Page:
Impure but not inactive: Behavioral pharmacology of dibenzylpiperazine, a common by-product of benzylpiperazine synthesis

Research output: Contribution to journalArticle

Abstract

Background: Substituted piperazines comprise a substantial proportion of the novel psychoactive substance market. Among the most widely abused piperazine compounds are meta-chlorophenylpiperazine (mCPP), tri-fluoromethylphenylpiperazine (TFMPP), and, especially, benzylpiperazine (BZP), which are commonly incorporated, either alone or in combination, in illicit “party pills” or “ecstasy” formulations. Illicit synthesis of BZP often results in production of an impure by-product dibenzylpiperazine (DBZP), which frequently appears alongside BZP in these formulations; however, despite its ubiquity, little information exists regarding the abuse liability of DBZP. Aims: The current study aimed to evaluate the abuse-related behavioral pharmacology of DBZP. Methods: DBZP, mCPP, and TFMPP were tested in parallel in mice in locomotor activity and conditioned place preference assays, and in a drug discrimination assay with rats trained to discriminate either methamphetamine, cocaine, (±)-3,4-methylenedioxymethamphetamine (MDMA), or -2,5-dimethoxy-4-methylamphetamine(DOM). Results: Each of the compounds tested produced dose-dependent decreases in locomotor activity. DBZP substituted fully for methamphetamine, produced subthreshold drug-appropriate responding for cocaine and MDMA, and failed to substitute for DOM. Conversely, TFMPP and mCPP only produced subthreshold drug-appropriate responding for methamphetamine and MDMA, respectively, and both compounds failed to substitute for cocaine or DOM. None of the compounds tested produced a place preference. DBZP produced convulsions in rats at the highest dose tested. Conclusions: These data indicate that DBZP is more similar to BZP, albeit with lower potency and efficacy, than its serotonergic piperazine counterparts, and is a behaviorally-active compound with some abuse liability and potential for adverse health effects.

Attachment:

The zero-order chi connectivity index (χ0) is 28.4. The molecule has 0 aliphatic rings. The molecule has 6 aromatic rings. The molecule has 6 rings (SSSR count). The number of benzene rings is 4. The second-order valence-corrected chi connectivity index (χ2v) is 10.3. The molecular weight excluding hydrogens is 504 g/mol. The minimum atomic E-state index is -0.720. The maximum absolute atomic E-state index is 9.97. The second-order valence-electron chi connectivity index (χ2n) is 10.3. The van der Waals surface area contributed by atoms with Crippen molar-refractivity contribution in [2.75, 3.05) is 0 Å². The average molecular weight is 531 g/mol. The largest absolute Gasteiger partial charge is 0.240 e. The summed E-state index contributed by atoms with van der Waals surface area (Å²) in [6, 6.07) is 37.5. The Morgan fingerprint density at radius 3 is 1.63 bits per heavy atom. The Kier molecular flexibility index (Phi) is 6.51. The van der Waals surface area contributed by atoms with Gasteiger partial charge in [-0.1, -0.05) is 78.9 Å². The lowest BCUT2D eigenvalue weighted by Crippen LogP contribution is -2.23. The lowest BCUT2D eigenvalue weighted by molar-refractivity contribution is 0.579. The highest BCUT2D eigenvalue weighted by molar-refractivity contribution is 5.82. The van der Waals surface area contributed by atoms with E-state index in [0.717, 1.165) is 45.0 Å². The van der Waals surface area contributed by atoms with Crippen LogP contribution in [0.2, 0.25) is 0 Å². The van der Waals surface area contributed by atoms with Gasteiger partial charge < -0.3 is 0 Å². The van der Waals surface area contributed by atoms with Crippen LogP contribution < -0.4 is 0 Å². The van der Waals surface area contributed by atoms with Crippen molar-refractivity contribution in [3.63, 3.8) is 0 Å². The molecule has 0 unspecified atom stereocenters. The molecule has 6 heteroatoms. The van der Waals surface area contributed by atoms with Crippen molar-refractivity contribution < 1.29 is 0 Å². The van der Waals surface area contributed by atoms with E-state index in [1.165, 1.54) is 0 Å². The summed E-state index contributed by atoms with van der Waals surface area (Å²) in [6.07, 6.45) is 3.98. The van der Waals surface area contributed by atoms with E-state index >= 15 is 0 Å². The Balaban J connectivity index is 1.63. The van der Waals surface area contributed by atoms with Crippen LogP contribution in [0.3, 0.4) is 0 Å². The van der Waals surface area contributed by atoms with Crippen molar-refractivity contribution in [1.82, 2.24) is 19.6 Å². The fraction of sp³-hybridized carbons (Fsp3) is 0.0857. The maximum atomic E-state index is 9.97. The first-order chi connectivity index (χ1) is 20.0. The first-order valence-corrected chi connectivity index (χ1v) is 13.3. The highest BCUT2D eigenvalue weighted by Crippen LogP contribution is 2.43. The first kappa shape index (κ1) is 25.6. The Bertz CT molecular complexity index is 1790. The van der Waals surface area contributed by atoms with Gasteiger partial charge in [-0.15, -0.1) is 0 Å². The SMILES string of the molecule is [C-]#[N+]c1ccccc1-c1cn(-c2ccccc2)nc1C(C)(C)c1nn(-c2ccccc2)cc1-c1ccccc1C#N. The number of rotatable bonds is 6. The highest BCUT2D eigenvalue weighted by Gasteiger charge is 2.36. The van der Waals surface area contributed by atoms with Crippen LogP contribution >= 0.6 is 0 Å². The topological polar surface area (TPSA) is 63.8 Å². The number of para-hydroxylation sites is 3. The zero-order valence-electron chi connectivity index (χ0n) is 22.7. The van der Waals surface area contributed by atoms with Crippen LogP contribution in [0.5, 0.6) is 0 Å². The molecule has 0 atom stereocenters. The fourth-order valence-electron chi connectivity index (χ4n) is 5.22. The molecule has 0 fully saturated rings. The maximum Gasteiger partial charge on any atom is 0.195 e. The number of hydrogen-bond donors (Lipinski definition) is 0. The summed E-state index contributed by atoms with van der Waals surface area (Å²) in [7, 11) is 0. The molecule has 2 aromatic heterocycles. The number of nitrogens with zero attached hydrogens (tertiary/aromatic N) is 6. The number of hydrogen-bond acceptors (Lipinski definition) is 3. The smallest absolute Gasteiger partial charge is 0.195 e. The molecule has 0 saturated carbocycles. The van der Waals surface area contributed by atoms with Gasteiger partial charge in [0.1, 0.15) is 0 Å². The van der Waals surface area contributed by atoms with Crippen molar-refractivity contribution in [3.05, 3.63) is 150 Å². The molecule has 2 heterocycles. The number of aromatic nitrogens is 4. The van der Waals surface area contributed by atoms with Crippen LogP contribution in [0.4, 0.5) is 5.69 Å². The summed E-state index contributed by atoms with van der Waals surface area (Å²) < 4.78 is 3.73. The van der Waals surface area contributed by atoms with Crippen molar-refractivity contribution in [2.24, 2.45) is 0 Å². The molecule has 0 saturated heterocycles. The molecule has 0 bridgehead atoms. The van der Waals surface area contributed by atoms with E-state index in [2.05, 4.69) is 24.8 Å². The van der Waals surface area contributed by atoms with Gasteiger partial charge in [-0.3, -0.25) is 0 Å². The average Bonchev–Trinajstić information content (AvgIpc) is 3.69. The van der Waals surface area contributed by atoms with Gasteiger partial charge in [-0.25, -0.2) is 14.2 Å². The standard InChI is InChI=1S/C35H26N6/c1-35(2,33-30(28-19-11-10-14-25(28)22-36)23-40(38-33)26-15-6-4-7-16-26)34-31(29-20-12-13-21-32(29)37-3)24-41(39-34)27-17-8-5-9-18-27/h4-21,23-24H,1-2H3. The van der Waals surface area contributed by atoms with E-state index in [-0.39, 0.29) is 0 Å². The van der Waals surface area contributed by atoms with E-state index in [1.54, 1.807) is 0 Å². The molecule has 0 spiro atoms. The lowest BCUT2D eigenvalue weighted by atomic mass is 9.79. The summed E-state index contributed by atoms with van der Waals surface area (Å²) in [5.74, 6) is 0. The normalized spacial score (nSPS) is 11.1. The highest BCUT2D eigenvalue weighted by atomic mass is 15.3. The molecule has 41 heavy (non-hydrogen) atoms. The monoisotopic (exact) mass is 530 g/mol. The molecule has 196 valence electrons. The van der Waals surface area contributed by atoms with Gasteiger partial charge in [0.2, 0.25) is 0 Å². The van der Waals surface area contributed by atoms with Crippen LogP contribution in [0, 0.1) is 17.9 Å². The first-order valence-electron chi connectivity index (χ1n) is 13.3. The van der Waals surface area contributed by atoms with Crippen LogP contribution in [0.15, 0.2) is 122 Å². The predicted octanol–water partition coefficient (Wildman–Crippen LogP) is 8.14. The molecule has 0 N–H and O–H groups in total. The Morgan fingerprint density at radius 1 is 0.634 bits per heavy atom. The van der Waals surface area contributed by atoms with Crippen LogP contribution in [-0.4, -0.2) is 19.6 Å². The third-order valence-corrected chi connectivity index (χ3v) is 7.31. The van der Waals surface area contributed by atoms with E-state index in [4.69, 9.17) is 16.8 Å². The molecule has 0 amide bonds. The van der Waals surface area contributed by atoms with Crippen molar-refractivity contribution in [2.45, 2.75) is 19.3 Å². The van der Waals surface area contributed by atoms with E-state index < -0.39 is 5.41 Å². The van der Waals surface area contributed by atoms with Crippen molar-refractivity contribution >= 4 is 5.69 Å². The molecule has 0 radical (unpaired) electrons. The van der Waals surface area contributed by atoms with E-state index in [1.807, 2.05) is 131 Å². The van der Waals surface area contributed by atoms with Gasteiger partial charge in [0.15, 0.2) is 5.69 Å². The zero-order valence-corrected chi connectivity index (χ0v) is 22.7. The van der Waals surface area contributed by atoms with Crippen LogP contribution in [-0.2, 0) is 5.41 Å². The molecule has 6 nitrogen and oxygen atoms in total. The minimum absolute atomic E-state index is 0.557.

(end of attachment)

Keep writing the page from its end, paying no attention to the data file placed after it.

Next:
Original languageEnglish
Pages (from-to)802-810
Number of pages9
JournalJournal of Psychopharmacology
Volume32
Issue number7
DOIs
StatePublished - 1 Jul 2018

Fingerprint

2,5-Dimethoxy-4-Methylamphetamine
N-Methyl-3,4-methylenedioxyamphetamine
Methamphetamine
Cocaine
Pharmacology
Locomotion
Piperazines
Pharmaceutical Preparations
Seizures
Health
1-(3-chlorophenyl)piperazine
piperazine

Keywords

  • Abuse liability
  • DBZP
  • conditioned place preference
  • drug discrimination

Cite this

@article{f9a7abf72523433a89fd80a58014489e,
title = "Impure but not inactive: Behavioral pharmacology of dibenzylpiperazine, a common by-product of benzylpiperazine synthesis",